Published: Sat, April 07, 2018
Economy | By

Women first aiders told to get out of sumo ring

Women first aiders told to get out of sumo ring

Within seconds, medics rushed onto the stage to help him, but an announcement soon sounded around the arena ordering the female attendants to leave the ring. It is the latest case clearly illustrating the challenges that women face in achieving equality in Japan. Some of the spectators also reportedly criticized the women for entering the dohyo. Her employer had drawn up a schedule based on seniority, which stipulated that the she could only have a baby when she turned 35. "Deep down, they exposed their discrimination and hatred against women", wrote another Japanese Twitter user.

However, this is not the first time for such an incident to take place.

A female mayor in western Japan has protested sumo's male-only tradition in a speech she was forced to make outside of the ring - unlike her male counterparts who were allowed to go inside. Officials went to help the mayor, Ryozo Tatami who was having difficulties.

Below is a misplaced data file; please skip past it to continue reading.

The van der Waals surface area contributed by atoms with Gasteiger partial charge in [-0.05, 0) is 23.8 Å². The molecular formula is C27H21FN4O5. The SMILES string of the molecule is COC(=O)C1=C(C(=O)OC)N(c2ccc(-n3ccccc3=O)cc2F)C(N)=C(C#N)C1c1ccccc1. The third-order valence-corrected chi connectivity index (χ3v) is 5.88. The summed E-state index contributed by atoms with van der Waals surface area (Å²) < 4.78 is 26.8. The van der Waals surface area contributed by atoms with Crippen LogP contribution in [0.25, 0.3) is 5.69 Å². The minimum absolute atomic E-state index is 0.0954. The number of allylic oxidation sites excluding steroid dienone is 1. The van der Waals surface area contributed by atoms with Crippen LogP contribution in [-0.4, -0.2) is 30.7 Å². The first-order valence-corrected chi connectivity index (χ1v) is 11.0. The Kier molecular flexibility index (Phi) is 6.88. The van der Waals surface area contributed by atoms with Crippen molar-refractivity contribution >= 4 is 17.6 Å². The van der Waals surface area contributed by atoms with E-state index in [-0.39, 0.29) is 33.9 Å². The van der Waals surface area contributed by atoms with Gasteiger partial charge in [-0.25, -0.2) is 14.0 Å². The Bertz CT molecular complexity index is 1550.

Sumo wrestling journalist Taro Arai said, "I think it is all right for women to get on the ring when there is a reason to do so". Women are forbidden from entering the ring as tradition dictates it could affect its purity.

"I am deeply sorry", JSA chief Nobuyoshi Hakkaku said in a statement. "One day, we might have a female prime minister", Nakagawa said.

Tatami was hospitalized with a brain hemorrhage and underwent surgery but is in stable condition, according to The Japan Times. "It's just because I'm a woman", Nakagawa said in a speech from outside the ring, according to Kyodo News. "Isn't life more important?" The unnamed woman, who works at the centre in Aichi Prefecture in central Japan, had been scolded for "selfishly breaking the rules".

"How were you all born?"


Last month, two junior wrestlers claimed to have been physically abused by senior competitors, one incident included Juryo-division wrestler Takayoshitoshi repeatedly hitting a junior competitor, for which he later apologized.

In 1990, then Chief Cabinet Secretary Mayumi Moriyama asked the association to allow her to hand the Prime Minister's trophy to the victor of the New Year Grand Sumo Tournament at a ceremony on the final day.

Schieder hoped that the incident would serve as a catalyst for change.

The sumo world has been faced with a string of scandals in recent months.

Former yokozuna - the highest rank in the sport - Harumafuji, 33, retired in December over the alleged assault of a junior wrestler.

In February, Japanese police said they had referred a sumo wrestler to prosecutors on suspicion of indecent assault and last month Egyptian wrestler Osunaarashi was asked to retire after being involved in a auto accident while driving without a license.

Mongolians have come to dominate the sport, along with Hawaiians and other Pacific Islanders.

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